Montreux, 1994

The backing tracks for most of 1.Outside were recorded at Mountain Studios in Montreux, Switzerland, over a ten-day period in March 1994.

Reeves Gabrels arrived in Lausanne a week before the sessions began, to spend time with David Bowie and to work up new material.

We would sit down every morning when we got in the studio, push RECORD and just play and play and play. It was a wonderful experiment and it turned into great music. There were times when David and Brian would play us tracks through the headphones; we’d be listening to a Marvin Gaye song and improvising against it, then they’d take that away and mess around with what we got from that based on how we were influenced by that piece. I thought that was brilliant.
Mike Garson
Starman, Paul Trynka

Each musician had his own corner of the studio; Bowie’s contained canvas, paper, paints, charcoals, and scissors. When not recording he worked on portraits of each of the musicians.

What I like about this music so far is its clusters of jewels that pop up during the improvisations. Also except when Brian asked for a Bo Diddley beat on something there have been no back-references to other artists or styles…

Intention – not carried out yet. To falsify a concert at a mythical venue and have it reviewed by a cooperative journo. This is strongly linked to an idea that I had while recording Buddha in August, which was to re-sample and reconstruct the ingredients on the 1976-79 Berlin albums that I produced with Visconti and create a fourth so-called ‘Lost Tapes’ album. An album, in short, that was never really made. I hope, tomorrow, that we can co-opt the track ‘Dead Against It’ from Buddha and transform it. I have done quite a few sketches and drawings so far. The one of Reeves I like best.

David Bowie, 3 March 1994

Brian Eno later said that Bowie “almost sat out the first few days of that record. He set up an easel in the studio and was just painting. We were creating musical situations and occasionally he would join in if it became interesting.”

The sessions were experimental and improvisational, with each musician given free rein to explore ideas.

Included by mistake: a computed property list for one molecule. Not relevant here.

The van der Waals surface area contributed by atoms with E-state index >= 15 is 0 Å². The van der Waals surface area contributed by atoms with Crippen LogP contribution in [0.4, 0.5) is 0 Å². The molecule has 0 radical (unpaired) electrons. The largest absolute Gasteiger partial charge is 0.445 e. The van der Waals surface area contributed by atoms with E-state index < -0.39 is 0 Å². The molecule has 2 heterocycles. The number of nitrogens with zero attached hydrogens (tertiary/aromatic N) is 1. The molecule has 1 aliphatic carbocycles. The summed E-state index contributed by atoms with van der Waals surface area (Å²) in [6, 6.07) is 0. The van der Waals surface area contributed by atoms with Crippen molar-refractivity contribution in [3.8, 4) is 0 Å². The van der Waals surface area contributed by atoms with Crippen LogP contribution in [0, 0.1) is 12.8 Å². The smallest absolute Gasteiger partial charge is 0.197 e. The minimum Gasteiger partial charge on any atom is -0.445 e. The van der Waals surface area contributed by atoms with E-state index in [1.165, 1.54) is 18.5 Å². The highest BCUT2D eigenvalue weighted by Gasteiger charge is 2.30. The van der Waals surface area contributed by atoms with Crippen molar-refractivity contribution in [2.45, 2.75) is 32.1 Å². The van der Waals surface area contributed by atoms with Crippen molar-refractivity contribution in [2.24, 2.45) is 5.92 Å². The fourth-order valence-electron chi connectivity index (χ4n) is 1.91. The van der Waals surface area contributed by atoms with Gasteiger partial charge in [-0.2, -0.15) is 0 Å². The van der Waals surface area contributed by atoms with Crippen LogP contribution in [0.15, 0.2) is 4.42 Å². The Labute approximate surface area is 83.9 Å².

We improvised those sessions on Outside. David didn’t even let us tell each other what keys we were playing in. We basically played two weeks straight, four hours a day onto tape, the improvisations. They have tons of tape. Outside is just some songs that got made and put together by Eno. Him and David would take these improvs that were all on these tapes, and then they’d hear a little hook here and a little hook there and cut it up. They would create a song like ‘Hearts Filthy Lesson’, which I wrote with him and the other guys. That ended up in the movie Seven. It must have been something that they heard, and then they formed it into a song. We were just improvising the way I was just doing it now.
Mike Garson, June 2004

No songs were written prior to the sessions, but a deluge of material emerged, including the b-sides ‘Get Real’ and ‘Nothing To Be Desired’. According to Mike Garson, “at least thirty-five hours of music” was improvised and recorded.

There’s a load of stuff that was never edited, so they have ten albums there if they want. From my viewpoint, it was better than the stuff that made 1.Outside. Every bit of it was videoed; there were cameras fixed on each of us. David had his charcoals and he had his art set up. It was one of the most creative environments I have ever been in. We would just start playing. There was no key given, no tonal centre, no form, no nothing.
Mike Garson
Strange Fascination, David Buckley

Garson later singled out Erdal Kızılçay as playing a crucial role in the creative process.

Erdal was incredible, like a one-man jazz-rock fusion ensemble, all filtered through his growing up in Turkey. He was like, ‘I don’t get this shit, what is this shit?’ He would ultimately play incredibly well.
Mike Garson
Starman, Paul Trynka

Following the initial 10 days of recording, work continued through to November 1995 on the 35 hours of music created in Montreux. Eventually it was mixed at Westside Recording Studios in Holland Park, London, and edited into two CDs’ worth of material, with the title Leon.

Taking a cue from Prince’s Black Album, Eno was eager to put the music out anonymously, without any information connecting it to Bowie.

Yet even Bowie lacked the industry clout to pull off such a move in the 1990s. He failed to convince any record labels to issue the original recordings.

Only Virgin America, an EMI subsidiary, showed an interest. They successfully persuaded Bowie to rework the album, and in early 1995 he recorded new material and refined the concept into something more palatable to consumers.